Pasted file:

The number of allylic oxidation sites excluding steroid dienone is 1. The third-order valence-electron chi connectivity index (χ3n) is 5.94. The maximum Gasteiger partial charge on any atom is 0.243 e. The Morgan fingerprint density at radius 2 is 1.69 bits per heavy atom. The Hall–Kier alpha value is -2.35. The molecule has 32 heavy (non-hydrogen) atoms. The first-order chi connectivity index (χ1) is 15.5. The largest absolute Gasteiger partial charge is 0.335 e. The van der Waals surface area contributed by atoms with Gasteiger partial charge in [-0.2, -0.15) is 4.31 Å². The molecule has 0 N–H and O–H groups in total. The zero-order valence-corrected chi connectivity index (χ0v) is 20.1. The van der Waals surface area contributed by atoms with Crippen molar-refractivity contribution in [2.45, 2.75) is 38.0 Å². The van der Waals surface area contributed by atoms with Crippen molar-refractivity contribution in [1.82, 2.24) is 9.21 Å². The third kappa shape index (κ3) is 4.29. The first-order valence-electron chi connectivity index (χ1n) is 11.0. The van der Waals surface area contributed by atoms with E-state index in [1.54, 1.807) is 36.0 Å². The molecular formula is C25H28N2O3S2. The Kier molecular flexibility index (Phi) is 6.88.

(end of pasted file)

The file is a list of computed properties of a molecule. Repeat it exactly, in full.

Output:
The number of allylic oxidation sites excluding steroid dienone is 1. The third-order valence-electron chi connectivity index (χ3n) is 5.94. The maximum Gasteiger partial charge on any atom is 0.243 e. The Morgan fingerprint density at radius 2 is 1.69 bits per heavy atom. The Hall–Kier alpha value is -2.35. The molecule has 32 heavy (non-hydrogen) atoms. The first-order chi connectivity index (χ1) is 15.5. The largest absolute Gasteiger partial charge is 0.335 e. The van der Waals surface area contributed by atoms with Gasteiger partial charge in [-0.2, -0.15) is 4.31 Å². The molecule has 0 N–H and O–H groups in total. The zero-order valence-corrected chi connectivity index (χ0v) is 20.1. The van der Waals surface area contributed by atoms with Crippen molar-refractivity contribution in [2.45, 2.75) is 38.0 Å². The van der Waals surface area contributed by atoms with Crippen molar-refractivity contribution in [1.82, 2.24) is 9.21 Å². The third kappa shape index (κ3) is 4.29. The first-order valence-electron chi connectivity index (χ1n) is 11.0. The van der Waals surface area contributed by atoms with E-state index in [1.54, 1.807) is 36.0 Å². The molecular formula is C25H28N2O3S2. The Kier molecular flexibility index (Phi) is 6.88.